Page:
Yes that's for the song and obviously my other History's hobby along with TITANIC : the Second World War. I'm trained as a Historian and History is a part of me. I risk myself to answer your question : a friend of mine, who is a former Captain and who had been Master of many wooden built Schooners with steam Engines (That's him who built 3 wooden's TITANIC : one of 4 feet long ; one of 9 feet and a last one of 12 feet -- and he is teaching me how to do it) and he told me that he did used those terms like "shoulder" etc. In French he used "épaule" for Shoulder ; "hanche" which has no equivalent in English because that would be "hip" but I never heard about "hip" in Ship's orientation. Take Care !

PS to all : is someone could be able to provide me an Article titled something like "Your Answer does not please me". It is an Article about Lord Mersey, and I would like to read it so much ! The title here is not exactly the same, but it looks like it at 90%, therefore one could easily recognize it in spite of the fact that is not literally the good one. Thanks !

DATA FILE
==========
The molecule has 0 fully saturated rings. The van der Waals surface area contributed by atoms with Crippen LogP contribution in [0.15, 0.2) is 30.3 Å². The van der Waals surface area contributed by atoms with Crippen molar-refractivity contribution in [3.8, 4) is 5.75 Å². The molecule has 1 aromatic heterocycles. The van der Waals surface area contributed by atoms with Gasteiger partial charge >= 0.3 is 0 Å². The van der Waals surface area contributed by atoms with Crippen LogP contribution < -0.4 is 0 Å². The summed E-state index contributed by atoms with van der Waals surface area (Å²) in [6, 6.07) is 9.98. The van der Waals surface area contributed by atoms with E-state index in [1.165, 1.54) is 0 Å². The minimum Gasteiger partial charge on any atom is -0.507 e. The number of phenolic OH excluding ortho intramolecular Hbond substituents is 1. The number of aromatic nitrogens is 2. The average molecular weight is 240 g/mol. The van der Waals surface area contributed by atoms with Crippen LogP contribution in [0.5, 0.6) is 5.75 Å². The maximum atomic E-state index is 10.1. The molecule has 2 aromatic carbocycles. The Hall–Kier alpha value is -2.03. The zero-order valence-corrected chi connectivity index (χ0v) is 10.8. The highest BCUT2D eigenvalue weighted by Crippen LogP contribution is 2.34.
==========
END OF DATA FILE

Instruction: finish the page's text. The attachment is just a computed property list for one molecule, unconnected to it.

Some information for you Kareen;
"

haunch​

(hônch, hŏnch)
n.
1. The hip, buttock, and upper thigh in humans and certain other animals.
2. The loin and leg of a four-footed animal, especially as used for food: a haunch of venison.
3. Architecture Either of the sides of an arch, curving down from the apex to an impost.

[Middle English haunche, from Old French hanche, from Frankish *hanka.]"
As for " Buttock"? That is used in Naval Architecture as follows:
"Buttock line Line depicted on a lines plan showing the intersection of the hull moulded surface with a vertical plane parallel to the centreline."

Stay safe
 
LOL ! Thank you Jim. :D Yes I knew about those words and their meaning, for I am making ship models, but maybe I was not clear in what I said to Steven. To get things clear, what I wanted to say is that I don't know if in English you use the word "hip starboard" or "hip to port" to designate the mid-ship to port and mid-ship to starboard, because in French a seaman do use the word "hanche tribord" and "hanche bâbord" for speaking about something that would be in his mid-ship. I hope to have been clearer this time;)